Color me wrong. This movie may journey into familiar territory, may not always be able to avoid convention entirely, but that doesn't mean it is anything other than magnificent, start to finish. Every time I thought Chbosky was going to take a wrong turn, every time I feared he'd let the proceedings drown in rote cliché, somehow he managed to surprise me, showing a form of hypnotic restraint that held me spellbound.

And what is that story? In all honesty, my summarizing it here isn't particularly important. Just know that what transpires is seen through the eyes of Pittsburgh high school freshman Charlie (Logan Lerman), a teenage loner still reeling from the dual losses of his best friend from middle school via suicide and his beloved Aunt Helen (Melanie Lynskey), thanks to an auto accident a handful of years prior. In high school, he comes into contact with seniors Patrick (Ezra Miller) and Sam (Emma Watson), a brother-sister combo (by marriage, not blood) who decide to take him under their wing, bringing him into their tight-knit circle of friends.

What happens from there? I'm not going to tell you, but by and large it's not that difficult to anticipate a lot of it. Save for a couple of third-act revelations, where the movie is headed is never in doubt, Charlie's voyage of self-discovery as tried and true as any that's been told. It's the getting there that makes what happens so special, the way that Chbosky understands his characters and how he manufactures the world around them, allowing the film to resonate on a mystifying, innermost level few others covering similar terrain have matched.

The cast is uniformly excellent. Lerman, a bit out of his element in both the recent remake of The Three Musketeers remake as well as in Percy Jackson & the Olympians: The Lightning Thief, acquits himself beautifully as Charlie, his performance building with a subtle eloquence that took me by surprise. Harry Potter standout Watson also proves that she's got more in her than that particular saga - a pair of scenes with Lerman, both inside Sam's bedroom yet profoundly different from one another, are so outstanding they might be the best individual moments I've seen all year.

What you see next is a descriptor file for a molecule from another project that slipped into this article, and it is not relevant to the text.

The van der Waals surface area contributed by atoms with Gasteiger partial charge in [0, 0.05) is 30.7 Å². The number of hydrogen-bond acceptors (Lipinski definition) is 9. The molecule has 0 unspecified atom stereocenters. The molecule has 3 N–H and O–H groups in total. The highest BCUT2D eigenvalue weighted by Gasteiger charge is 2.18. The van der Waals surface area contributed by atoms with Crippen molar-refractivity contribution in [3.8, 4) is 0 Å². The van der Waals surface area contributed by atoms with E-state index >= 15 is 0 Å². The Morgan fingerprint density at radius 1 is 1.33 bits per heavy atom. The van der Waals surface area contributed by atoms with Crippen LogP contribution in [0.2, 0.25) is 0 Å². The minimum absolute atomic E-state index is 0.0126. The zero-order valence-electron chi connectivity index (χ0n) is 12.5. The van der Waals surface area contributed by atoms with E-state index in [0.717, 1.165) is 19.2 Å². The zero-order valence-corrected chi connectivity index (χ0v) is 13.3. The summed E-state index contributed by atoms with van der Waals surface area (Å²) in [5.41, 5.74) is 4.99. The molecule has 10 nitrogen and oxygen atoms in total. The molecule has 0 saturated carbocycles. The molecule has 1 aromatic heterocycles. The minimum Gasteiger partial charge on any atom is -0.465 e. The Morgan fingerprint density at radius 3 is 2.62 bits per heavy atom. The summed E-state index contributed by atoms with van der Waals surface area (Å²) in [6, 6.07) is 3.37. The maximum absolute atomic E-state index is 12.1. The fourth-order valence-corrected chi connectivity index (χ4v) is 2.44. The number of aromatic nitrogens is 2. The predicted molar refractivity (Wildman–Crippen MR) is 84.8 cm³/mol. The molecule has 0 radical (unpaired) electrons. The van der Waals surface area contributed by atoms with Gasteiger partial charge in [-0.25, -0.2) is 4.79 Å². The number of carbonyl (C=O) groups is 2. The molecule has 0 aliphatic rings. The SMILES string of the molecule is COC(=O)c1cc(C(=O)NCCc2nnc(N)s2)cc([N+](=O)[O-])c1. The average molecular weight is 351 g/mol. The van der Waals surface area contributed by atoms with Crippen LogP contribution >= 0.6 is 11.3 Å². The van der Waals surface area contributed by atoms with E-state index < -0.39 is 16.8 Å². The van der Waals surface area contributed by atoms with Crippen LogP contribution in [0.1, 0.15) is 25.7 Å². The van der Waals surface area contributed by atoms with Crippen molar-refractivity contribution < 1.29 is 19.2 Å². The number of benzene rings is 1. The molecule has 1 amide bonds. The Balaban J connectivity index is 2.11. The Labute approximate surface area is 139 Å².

Yet it is Miller, so good in both We Need to Talk About Kevin and City Island, who blew me away. His performance as Patrick is one of the best of 2012, deserving of as many accolades and awards that could be thrown his way. The places he goes to, the emotions he mines, all of it comes together in a way I couldn't help but be enamored with, and as great as everyone else is - and they are outstanding - his is the performance I'll cherish the longest after the dust settles and my euphoria begins to wane.

Not that I expect said waning to happen anytime soon. Chbosky's movie is a revelation, a marvel of dramatic simplicity and model of a narrative integrity numerous other filmmakers should take note of. He proves that you can take familiar material and make it something special, can find a way to transcend inherent melodrama and take things to a lofty plateau that's as profound as it is true-to-life. The Perks of Being a Wallflower took me back to my own high school years allowing me to revisit them in ways I haven't in eons, the experience of watching it a cathartic free-for-all I can't wait to revel in again.




Bringing the Love
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MAGIC MIKA
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Carried away
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Pullman Porter Blues flawed but worthwhile
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Remaking history
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Past, Present & Future
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Argo a tensely terrific true-life thriller
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Gossip more than just talk at Showbox
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Ring Shoppin' - Babeland
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SLGFF 2012: Part One of our exclusive guide to the 17th annual event
------------------------------
'We have re-closeted ourselves'
------------------------------
Many perks to viewing near-perfect Wallflower
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Q-Scopes by Jack Fertig
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Her roots are showing
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Northwest News
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Letters